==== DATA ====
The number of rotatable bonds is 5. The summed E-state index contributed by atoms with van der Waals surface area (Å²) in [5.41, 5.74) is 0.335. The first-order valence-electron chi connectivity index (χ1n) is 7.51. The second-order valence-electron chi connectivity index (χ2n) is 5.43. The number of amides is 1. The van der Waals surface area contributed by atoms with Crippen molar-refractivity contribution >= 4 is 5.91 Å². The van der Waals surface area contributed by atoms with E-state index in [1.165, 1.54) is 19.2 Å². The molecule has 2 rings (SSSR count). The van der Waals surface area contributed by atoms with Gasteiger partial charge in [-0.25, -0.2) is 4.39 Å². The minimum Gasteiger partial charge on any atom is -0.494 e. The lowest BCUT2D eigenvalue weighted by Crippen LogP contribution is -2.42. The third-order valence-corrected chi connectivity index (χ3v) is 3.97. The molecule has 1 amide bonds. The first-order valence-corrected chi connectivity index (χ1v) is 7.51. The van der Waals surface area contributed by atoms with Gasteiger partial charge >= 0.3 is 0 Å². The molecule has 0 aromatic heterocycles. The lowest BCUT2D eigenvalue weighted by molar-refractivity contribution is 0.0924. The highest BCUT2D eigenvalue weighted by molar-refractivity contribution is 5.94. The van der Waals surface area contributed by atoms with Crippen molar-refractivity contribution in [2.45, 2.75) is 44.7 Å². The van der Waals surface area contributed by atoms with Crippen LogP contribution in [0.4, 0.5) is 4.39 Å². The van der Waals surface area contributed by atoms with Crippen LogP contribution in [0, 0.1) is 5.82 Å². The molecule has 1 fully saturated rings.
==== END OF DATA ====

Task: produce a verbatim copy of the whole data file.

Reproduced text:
The number of rotatable bonds is 5. The summed E-state index contributed by atoms with van der Waals surface area (Å²) in [5.41, 5.74) is 0.335. The first-order valence-electron chi connectivity index (χ1n) is 7.51. The second-order valence-electron chi connectivity index (χ2n) is 5.43. The number of amides is 1. The van der Waals surface area contributed by atoms with Crippen molar-refractivity contribution >= 4 is 5.91 Å². The van der Waals surface area contributed by atoms with E-state index in [1.165, 1.54) is 19.2 Å². The molecule has 2 rings (SSSR count). The van der Waals surface area contributed by atoms with Gasteiger partial charge in [-0.25, -0.2) is 4.39 Å². The minimum Gasteiger partial charge on any atom is -0.494 e. The lowest BCUT2D eigenvalue weighted by Crippen LogP contribution is -2.42. The third-order valence-corrected chi connectivity index (χ3v) is 3.97. The molecule has 1 amide bonds. The first-order valence-corrected chi connectivity index (χ1v) is 7.51. The van der Waals surface area contributed by atoms with Gasteiger partial charge >= 0.3 is 0 Å². The molecule has 0 aromatic heterocycles. The lowest BCUT2D eigenvalue weighted by molar-refractivity contribution is 0.0924. The highest BCUT2D eigenvalue weighted by molar-refractivity contribution is 5.94. The van der Waals surface area contributed by atoms with Crippen molar-refractivity contribution in [2.45, 2.75) is 44.7 Å². The van der Waals surface area contributed by atoms with Crippen LogP contribution in [0.4, 0.5) is 4.39 Å². The van der Waals surface area contributed by atoms with Crippen LogP contribution in [0, 0.1) is 5.82 Å². The molecule has 1 fully saturated rings.